Ash v. Tyson Foods, Inc. Case Brief

Facts of the Case

African-American petitioners Ash and Hithon filed suit, alleging that respondent Tyson Foods, Inc., violated 42 U. S. C. § 1981 and Title VII of the Civil Rights Act of 1964 when it promoted two white males to fill shift manager positions sought by petitioners. During trial, the petitioner alleged that Tyson’s plant manager, who made the disputed hiring decisions, had referred on some occasions to each of the petitioners as “boy.” According to the petitioners, this was evidence of discriminatory animus.At the close of petitioners’ evidence, the District Court denied Tyson’s motion for judgment as a matter of law pursuant to Federal Rule of Civil Procedure 50(a). The jury found for petitioners. After trial, Tyson renewed its motion under Rule 50(b). The District Court granted that motion and, in the alternative, ordered a new trial under Rule 50(c). The Eleventh Circuit affirmed the grant of the Rule 50(b) motion as to Ash, deeming the trial evidence insufficient to show pretext, but reversed as to Hithon, finding enough evidence to go to the jury. It also affirmed the District Court’s Rule 50(c) remedy. Certiorari was granted.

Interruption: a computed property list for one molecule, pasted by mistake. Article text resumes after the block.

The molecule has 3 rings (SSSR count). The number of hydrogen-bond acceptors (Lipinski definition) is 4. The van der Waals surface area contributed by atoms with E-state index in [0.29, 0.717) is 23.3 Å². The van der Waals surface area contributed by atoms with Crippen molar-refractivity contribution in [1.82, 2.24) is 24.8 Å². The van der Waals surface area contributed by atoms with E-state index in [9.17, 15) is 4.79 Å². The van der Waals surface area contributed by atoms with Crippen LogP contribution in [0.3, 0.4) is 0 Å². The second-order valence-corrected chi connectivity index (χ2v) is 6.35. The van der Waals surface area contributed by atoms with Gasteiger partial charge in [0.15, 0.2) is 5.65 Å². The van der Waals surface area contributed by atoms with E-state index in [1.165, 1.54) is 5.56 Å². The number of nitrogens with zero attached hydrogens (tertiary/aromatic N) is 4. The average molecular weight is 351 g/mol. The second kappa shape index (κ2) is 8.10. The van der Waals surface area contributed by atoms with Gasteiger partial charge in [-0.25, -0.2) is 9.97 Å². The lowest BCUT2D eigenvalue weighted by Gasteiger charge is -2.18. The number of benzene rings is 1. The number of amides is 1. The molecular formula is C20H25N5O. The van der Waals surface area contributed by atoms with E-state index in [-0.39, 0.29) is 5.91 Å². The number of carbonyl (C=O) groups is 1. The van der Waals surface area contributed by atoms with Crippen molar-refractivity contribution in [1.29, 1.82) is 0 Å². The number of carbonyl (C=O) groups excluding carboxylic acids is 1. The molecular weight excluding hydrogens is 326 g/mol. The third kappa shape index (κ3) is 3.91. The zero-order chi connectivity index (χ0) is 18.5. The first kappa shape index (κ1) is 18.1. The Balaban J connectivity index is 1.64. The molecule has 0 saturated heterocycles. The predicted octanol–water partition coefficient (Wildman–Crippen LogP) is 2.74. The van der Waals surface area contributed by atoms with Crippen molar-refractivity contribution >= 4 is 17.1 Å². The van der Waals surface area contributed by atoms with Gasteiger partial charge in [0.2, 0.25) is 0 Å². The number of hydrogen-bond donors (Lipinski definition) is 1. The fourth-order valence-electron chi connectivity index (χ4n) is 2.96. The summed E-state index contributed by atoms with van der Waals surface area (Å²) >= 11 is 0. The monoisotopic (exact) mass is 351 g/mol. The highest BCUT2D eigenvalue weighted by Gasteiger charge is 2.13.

Question

Under the Federal Employees Health Benefits Act of 1959, are suits brought by insurers against beneficiaries to recoup medical expenses heard in federal or state court?

CONCLUSION

“No and Yes. In an anonymous and unanimous per curiam opinion, the Court ruled that the Eleventh Circuit had made two separate errors in its decision. First, the Court found the Circuit Court’s “jump off the page and slap you in the face” image to be “unhelpful and imprecise as an elaboration of the standard.” The Court did not precisely define the standard for pretext claims based on superior qualifications or rule on whether Ash necessarily had established pretext. Second, the Court held that while the word “boy” is not always evidence of racism, it not always benign either. The meaning depends “on various factors including context, inflection, tone of voice, local custom, and historical usage,” and not on the presence of racial modifiers like “black” or “white.” The Circuit Court’s decision was reversed, and the Circuit Court was instructed to determine whether the errors were essential to the outcome of the case.”

Case Information

Citation: 546 US 454 (2006)
Decided: Feb 21, 2006
Case Brief: 2006